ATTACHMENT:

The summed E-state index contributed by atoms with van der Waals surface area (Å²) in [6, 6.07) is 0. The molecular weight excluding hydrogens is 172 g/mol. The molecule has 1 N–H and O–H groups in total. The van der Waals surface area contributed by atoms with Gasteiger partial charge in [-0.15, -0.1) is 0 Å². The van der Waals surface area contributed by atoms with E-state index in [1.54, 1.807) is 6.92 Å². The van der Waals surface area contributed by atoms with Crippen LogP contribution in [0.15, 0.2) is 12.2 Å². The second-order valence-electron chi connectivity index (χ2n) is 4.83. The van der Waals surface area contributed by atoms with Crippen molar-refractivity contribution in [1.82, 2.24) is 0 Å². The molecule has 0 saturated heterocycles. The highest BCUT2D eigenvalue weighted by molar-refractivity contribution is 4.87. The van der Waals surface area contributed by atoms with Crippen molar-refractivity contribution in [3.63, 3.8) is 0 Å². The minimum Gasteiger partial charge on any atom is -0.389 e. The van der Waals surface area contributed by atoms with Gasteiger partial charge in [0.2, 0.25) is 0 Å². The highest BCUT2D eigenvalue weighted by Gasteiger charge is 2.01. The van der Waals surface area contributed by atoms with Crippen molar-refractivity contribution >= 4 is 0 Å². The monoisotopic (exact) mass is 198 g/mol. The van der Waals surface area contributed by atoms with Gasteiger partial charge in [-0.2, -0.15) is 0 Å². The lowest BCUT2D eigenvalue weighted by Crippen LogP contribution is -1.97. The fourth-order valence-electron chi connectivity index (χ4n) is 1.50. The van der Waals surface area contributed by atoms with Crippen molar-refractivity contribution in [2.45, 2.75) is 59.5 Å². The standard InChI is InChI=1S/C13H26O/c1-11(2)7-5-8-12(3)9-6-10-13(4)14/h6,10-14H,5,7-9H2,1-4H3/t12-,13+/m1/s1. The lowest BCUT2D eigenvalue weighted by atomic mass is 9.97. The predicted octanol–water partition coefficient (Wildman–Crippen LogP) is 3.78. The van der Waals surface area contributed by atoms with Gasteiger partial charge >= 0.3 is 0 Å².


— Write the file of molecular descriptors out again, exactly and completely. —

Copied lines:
The summed E-state index contributed by atoms with van der Waals surface area (Å²) in [6, 6.07) is 0. The molecular weight excluding hydrogens is 172 g/mol. The molecule has 1 N–H and O–H groups in total. The van der Waals surface area contributed by atoms with Gasteiger partial charge in [-0.15, -0.1) is 0 Å². The van der Waals surface area contributed by atoms with E-state index in [1.54, 1.807) is 6.92 Å². The van der Waals surface area contributed by atoms with Crippen LogP contribution in [0.15, 0.2) is 12.2 Å². The second-order valence-electron chi connectivity index (χ2n) is 4.83. The van der Waals surface area contributed by atoms with Crippen molar-refractivity contribution in [1.82, 2.24) is 0 Å². The molecule has 0 saturated heterocycles. The highest BCUT2D eigenvalue weighted by molar-refractivity contribution is 4.87. The van der Waals surface area contributed by atoms with Crippen molar-refractivity contribution in [3.63, 3.8) is 0 Å². The minimum Gasteiger partial charge on any atom is -0.389 e. The van der Waals surface area contributed by atoms with Gasteiger partial charge in [0.2, 0.25) is 0 Å². The highest BCUT2D eigenvalue weighted by Gasteiger charge is 2.01. The van der Waals surface area contributed by atoms with Crippen molar-refractivity contribution >= 4 is 0 Å². The monoisotopic (exact) mass is 198 g/mol. The van der Waals surface area contributed by atoms with Gasteiger partial charge in [-0.2, -0.15) is 0 Å². The lowest BCUT2D eigenvalue weighted by Crippen LogP contribution is -1.97. The fourth-order valence-electron chi connectivity index (χ4n) is 1.50. The van der Waals surface area contributed by atoms with Crippen molar-refractivity contribution in [2.45, 2.75) is 59.5 Å². The standard InChI is InChI=1S/C13H26O/c1-11(2)7-5-8-12(3)9-6-10-13(4)14/h6,10-14H,5,7-9H2,1-4H3/t12-,13+/m1/s1. The lowest BCUT2D eigenvalue weighted by atomic mass is 9.97. The predicted octanol–water partition coefficient (Wildman–Crippen LogP) is 3.78. The van der Waals surface area contributed by atoms with Gasteiger partial charge >= 0.3 is 0 Å².